Remember Me
Or use your Academic/Social account:


Or use your Academic/Social account:


You have just completed your registration at OpenAire.

Before you can login to the site, you will need to activate your account. An e-mail will be sent to you with the proper instructions.


Please note that this site is currently undergoing Beta testing.
Any new content you create is not guaranteed to be present to the final version of the site upon release.

Thank you for your patience,
OpenAire Dev Team.

Close This Message


Verify Password:
Verify E-mail:
*All Fields Are Required.
Please Verify You Are Human:
fbtwitterlinkedinvimeoflicker grey 14rssslideshare1
Qian Xu; Smith Helen; Huang Wenyuan; Zhang Jie; Huang Ying; Garner Paul (2007)
Publisher: BioMed Central
Journal: BMC Health Services Research
Languages: English
Types: Article
Subjects: Research Article, Health Policy, RA1-1270, Public aspects of medicine, wa_108, wa_550, wp_630



In urban China, more single women are becoming pregnant and resorting to induced abortion, despite the wide availability of temporary methods of contraception. We developed and piloted a workplace-based intervention to promote contraceptive use in unmarried female migrants working in privately owned factories.


Quasi-experimental design. In consultation with clients, we developed a workplace based intervention to promote contraception use in unmarried female migrants in a privately owned factory. We then implemented this in one factory, using a controlled before-and-after design. The intervention included lectures, bespoke information leaflets, and support to the factory doctors in providing a contraceptive service.


598 women participated: most were under 25, migrants to the city, with high school education. Twenty percent were lost when staff were made redundant, and implementation was logistically complicated. All women attended the initial lecture, and just over half the second lecture. Most reported reading the educational material provided (73%), but very few women reported using the free family planning services offered at the factory clinic (5%) or the Family Planning Institute (3%). At baseline, 90% (N = 539) stated that contraceptives were required if having sex before marriage; of those reporting sex in the last three months, the majority reporting using contraceptives (78%, 62/79) but condom use was low (44%, 35/79).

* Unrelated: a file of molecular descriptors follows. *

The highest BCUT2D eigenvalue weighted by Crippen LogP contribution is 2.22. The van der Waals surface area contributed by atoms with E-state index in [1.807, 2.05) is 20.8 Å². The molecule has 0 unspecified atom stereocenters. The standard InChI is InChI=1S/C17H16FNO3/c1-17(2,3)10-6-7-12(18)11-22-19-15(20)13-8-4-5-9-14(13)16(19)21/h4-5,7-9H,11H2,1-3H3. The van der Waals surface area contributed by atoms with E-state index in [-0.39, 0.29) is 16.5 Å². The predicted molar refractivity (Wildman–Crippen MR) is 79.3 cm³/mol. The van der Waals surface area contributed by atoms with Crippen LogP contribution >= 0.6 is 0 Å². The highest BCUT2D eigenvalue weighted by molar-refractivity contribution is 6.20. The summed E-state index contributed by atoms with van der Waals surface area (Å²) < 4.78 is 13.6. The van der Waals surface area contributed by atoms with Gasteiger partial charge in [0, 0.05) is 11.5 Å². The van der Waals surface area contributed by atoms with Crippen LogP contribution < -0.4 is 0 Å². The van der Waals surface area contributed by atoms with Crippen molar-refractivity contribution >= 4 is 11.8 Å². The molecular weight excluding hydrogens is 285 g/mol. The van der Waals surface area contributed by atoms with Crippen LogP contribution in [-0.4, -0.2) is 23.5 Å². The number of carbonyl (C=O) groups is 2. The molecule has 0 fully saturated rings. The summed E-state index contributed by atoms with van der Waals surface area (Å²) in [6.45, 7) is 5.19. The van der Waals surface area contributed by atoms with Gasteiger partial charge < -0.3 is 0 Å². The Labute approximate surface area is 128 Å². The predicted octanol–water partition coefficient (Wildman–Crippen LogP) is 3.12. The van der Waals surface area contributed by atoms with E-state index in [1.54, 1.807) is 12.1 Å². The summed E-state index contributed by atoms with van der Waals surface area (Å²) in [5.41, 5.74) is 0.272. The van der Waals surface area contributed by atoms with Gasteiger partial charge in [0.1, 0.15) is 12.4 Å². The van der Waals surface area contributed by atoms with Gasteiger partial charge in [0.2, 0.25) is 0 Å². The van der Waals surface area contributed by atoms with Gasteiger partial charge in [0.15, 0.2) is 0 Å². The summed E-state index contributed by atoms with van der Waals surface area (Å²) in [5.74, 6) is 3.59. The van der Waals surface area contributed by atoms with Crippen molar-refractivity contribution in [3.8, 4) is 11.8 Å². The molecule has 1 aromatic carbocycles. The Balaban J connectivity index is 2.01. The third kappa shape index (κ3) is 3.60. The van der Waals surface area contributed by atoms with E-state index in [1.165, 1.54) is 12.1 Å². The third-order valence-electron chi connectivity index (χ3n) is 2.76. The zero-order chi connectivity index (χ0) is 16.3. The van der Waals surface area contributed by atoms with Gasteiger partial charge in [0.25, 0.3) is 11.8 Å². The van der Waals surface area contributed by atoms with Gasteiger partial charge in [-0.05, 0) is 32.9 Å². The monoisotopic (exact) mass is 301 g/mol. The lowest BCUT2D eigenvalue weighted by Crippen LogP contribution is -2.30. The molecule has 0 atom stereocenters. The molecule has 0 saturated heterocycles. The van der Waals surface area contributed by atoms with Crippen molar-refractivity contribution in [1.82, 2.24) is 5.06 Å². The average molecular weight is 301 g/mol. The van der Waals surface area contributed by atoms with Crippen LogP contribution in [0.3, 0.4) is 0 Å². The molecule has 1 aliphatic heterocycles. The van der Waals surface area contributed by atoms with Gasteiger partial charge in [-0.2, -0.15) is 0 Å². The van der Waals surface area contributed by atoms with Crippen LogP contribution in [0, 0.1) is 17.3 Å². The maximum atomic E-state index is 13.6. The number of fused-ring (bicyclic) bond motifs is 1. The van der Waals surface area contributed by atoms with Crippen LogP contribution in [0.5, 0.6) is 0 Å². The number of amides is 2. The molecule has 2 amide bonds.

Qualitative data showed that the reading material seemed to be popular and young women expressed a need for more specific reproductive health information, particularly on HIV/AIDS. Women wanted services with some privacy and anonymity, and views on the factory service were mixed.


Implementing a complex intervention with a hard to reach population through a factory in China, using a quasi-experimental design, is not easy. Further research should focus on the specific needs and service preferences of this population and these should be considered in any policy reform so that contraceptive use may be encouraged among young urban migrant workers.

  • The results below are discovered through our pilot algorithms. Let us know how we are doing!

    • 1. Qian X, Tan H, Cheng H, Liang H: Sexual and reproductive health of adolescents and youths in China: a review of literature and projects from 1995-2002. World Health Organization Western Pacific Region 2005.
    • 2. Qian X, Tang SL, Garner P: Unintended pregnancy and induced abortion among unmarried women in China: a systematic review. BMC Health Services Research 2004, 4:1.
    • 3. A survey of abortion surprised doctors: Unmarried women account for 40% of abortion in 2001 [http://www.peo ple.com.cn/GB/shenghuo/76/123/20010312/414665.html]. (in Chinese)
    • 4. Tong CL, Wu Y, Zhu HB, et al.: Monitoring induced abortion in Shanghai childbearing women. Shanghai Medicine 2002, 25(8):451-454.
    • 5. Zhao DX, Zheng ZZ, Zhang LW, et al: Status and needs of sexual health among women migrant workers in Taiyuan. In Status, perspective and strategy of reproductive health among adolescents and unmarried youth Edited by: Gao ES, Lou CH, Tu XW, Iqbal S. Shanghai: The second Military Medical University Press; 2002:231-243.
    • 6. Tong CL, Chen JL, Cheng LN: Survey on causes of induced abortion in Shanghai. Shanghai Medical Journal 1999, 22(6):345-353.
    • 7. Lou CH, Shen Y, Gao ES, et al: Sex related behaviour among unmarried floating population. Reproduction and Contraception 2004, 24(1):34-38.
    • 8. Tu XW, Lou CH, Gao ES, et al: Analysis on reproductive health knowledge status among unmarried female youths in Shanghai. Modern Prevention Medicine 1999, 26(3):284-287.
    • 9. Zhang XS, Zhao GL, Wang LH, et al: Study on reproductive health knowledge, attitude, behavior and reproductive healthcare demands among unmarried female youths seeking for abortion services. Maternal and Child Health Care of China 2005, 20(7):817-819.
    • 10. Wang B, Lou CH, Sheng Y, et al: Status on sexual behavior and contraception among unmarried youths in suburb of Shanghai. Reproduction and Contraception 2002, 22(2):99-105.
    • 11. Ritchie J, Spencer L, O'Connor W: Carrying out qualitative analysis. In Qualitative research practice Edited by: Ritchie J, Lewis J. London: Sage Publications; 2004:219-262.
    • 12. Liang G, Shao C: Status and trends of STI's epidemic in China. Chinese Journal of Prevention and Control of STDs and AIDS 2001. (supplement)
  • No related research data.
  • No similar publications.

Share - Bookmark

Cite this article